End Sandbag Abuse: The 3 Most Common Sandbag Training Mistakes
Social media is an interesting beast. It gets intense. It gets heated! I mean, have you seen someone post a barbell deadlift or clean that has gone wrong? How about a kettlebell swing or snatch with less than ideal technique?
It will be mere moments until the lynch mob is out in full force calling for people’s heads, questioning the professionalism of others, and shaming the people involved as much as possible in public forums.
What's Different About Sandbags?
I am often intrigued by the outrage people show in some of these cases and yet they completely allow others to go unmentioned or without much care. For example, the sandbag - it can be abused, it can be used without care, you name it, and it seems to defy strength-training logic. Yeah, yeah, I am the “sandbag guy,” but I am not here to convince you to use sandbags. In fact, if you don’t know how to use them I’d rather you not!
So, what is my rant all about? Just in the last week I have seen a Division I program allow their lifters to use sandbags with horrifying strength training form, only to say, “Kind of threw technique to the wind, but proud of the effort, ladies!" A separate training facility allowed people to run with sandbags with compromised posture and said, “Hey, it is supposed to be unstable.” Or how about a pretty popular training community that put a DVD out on strength and used correct technique on all implements, except the sandbag? Not to mention a few years ago a prominent strength coach wrote for a major magazine that because sandbags are unstable, there isn’t much technique needed. Wow!
Sandbags Require Technique Like Anything Else
Sandbag training has the potential to be a powerful and unique training medium. However, just like anything else, screw it up and don’t follow the principles and it will do far more harm than good. Why the contradiction in the industry? Why are other implements treated with the utmost respect and sandbag training is regarded with anything but? Maybe it has something to do with the outdated history of the implement. It’s hard to take something seriously as a powerful training method when its history is being a homemade duffel bag with duct tape. Or maybe it’s the fact it’s not iron. When we feel and see metal, we tend to be more aware of our technique and tendencies. However, that non-intimidating sandbag can’t be that bad, right?
A Tool Is a Tool, but They Don't all Work the Same Way
One of the most damaging popular ideologies is the idea that “a tool is just a tool.” I get what the originators of the saying intended, but the idea has morphed into something much different. I believe the initial purpose of this saying was that the power of a tool wasn’t the tool, but how it is used. Without knowing how to use the tool, the tool by itself has little power. However, that has been changed to people thinking, “If you know how to use one tool, you know how to use them all.”
The truth is, there are movement concepts that are universal, but it is ignorant to think that every tool doesn’t have some unique attribute that has to be considered in its use. Otherwise, there would be no purpose in using different tools in a training program other than pure variety’s sake. While variety may be one reason to switch tools, it should not be the driving force for the use of any tool.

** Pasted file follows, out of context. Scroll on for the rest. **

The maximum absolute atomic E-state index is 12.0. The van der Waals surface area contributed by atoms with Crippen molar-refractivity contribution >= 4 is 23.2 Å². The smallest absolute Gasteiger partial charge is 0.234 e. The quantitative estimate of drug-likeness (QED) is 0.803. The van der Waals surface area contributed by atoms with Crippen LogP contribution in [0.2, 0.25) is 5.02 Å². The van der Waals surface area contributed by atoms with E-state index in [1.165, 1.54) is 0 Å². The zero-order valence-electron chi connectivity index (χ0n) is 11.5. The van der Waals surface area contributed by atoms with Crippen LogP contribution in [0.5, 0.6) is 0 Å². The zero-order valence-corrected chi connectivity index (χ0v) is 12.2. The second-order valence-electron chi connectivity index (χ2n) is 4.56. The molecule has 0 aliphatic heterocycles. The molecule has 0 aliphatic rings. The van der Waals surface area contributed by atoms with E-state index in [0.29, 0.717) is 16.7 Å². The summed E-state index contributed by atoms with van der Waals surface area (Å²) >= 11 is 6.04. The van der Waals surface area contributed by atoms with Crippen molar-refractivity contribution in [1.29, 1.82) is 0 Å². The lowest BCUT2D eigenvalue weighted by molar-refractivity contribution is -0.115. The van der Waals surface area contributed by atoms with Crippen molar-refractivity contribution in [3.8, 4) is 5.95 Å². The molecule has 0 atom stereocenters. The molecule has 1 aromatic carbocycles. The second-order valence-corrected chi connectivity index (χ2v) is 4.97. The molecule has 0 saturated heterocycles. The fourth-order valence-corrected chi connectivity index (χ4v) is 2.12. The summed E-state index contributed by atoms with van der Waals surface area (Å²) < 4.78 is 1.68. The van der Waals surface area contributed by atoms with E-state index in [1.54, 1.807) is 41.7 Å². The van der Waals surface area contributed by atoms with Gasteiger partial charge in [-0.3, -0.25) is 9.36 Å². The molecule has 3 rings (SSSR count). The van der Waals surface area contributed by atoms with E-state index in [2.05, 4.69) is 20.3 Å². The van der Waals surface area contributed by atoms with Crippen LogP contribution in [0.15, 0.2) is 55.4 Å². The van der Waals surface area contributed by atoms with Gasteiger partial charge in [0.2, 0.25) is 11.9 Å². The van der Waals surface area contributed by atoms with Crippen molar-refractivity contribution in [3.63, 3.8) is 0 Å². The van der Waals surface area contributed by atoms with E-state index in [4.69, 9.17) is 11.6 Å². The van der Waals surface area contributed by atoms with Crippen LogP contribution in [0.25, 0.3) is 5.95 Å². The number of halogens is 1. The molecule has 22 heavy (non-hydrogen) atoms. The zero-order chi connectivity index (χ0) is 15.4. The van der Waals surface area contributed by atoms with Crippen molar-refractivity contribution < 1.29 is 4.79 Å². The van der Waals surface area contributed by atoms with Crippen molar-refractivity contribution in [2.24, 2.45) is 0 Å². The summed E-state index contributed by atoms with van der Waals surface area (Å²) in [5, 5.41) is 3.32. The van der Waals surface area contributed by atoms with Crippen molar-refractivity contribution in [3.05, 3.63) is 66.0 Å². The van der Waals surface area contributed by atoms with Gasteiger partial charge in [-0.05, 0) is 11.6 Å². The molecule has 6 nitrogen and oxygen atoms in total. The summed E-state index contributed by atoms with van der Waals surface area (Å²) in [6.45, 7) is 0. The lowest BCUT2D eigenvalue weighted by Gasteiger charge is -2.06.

As professionals, or those seeking to achieve great results, we should use our tools because they are the best for solving whatever issue we are trying to remedy. After all, achieving success in fitness is about identifying our obstacles to accomplishing these goals and formulating how to best go about overcoming these obstacles. The right tool is part of that equation, it just isn’t the entire solution. Knowing what one tool does better than another is what helps us provide better solutions. As my colleague Troy Anderson often says, “A hammer and a drill can both create holes in a wall, but the type of hole you need is how you choose the right tool.”
Barbell = Jumprope?
Now before you go off thinking, "Josh, what is the big deal?" The value of any tool comes down to the training effect you can achieve with it. Although sandbags have been around for centuries they have rarely been the focus of fitness and strength training programs. I think most of this is due to the lack of thought provided into programming, progression, and techniques.
Don’t buy it? Let me give you a few more real world factors. In Olympic weightlifting people spend years, decades even, perfecting their technique. Why? It is just a metal bar. It doesn’t move, shift, or have its dimension change. When I competed in strongman, there were specific techniques for every event. From lifting Atlas stones, to cleaning and pressing steel logs, to something as outwardly simple as farmer’s walks. Those who understood these techniques weren’t always the strongest, but they could perform at very high levels.
Seven Minutes to Getting (a lot) More out of Sandbags
So, why wouldn’t sandbag training have very specific means of performance and implementation? In the video below, my goal is to break down three of the most egregious sandbag training mistakes that I see time and time again. If you follow my guidelines you will not only stay healthy, but you will also start to understand why I believe this is such a powerful tool and why dynamic variable resistance training (DVRT) is a system than can be a solution to so many fitness programs.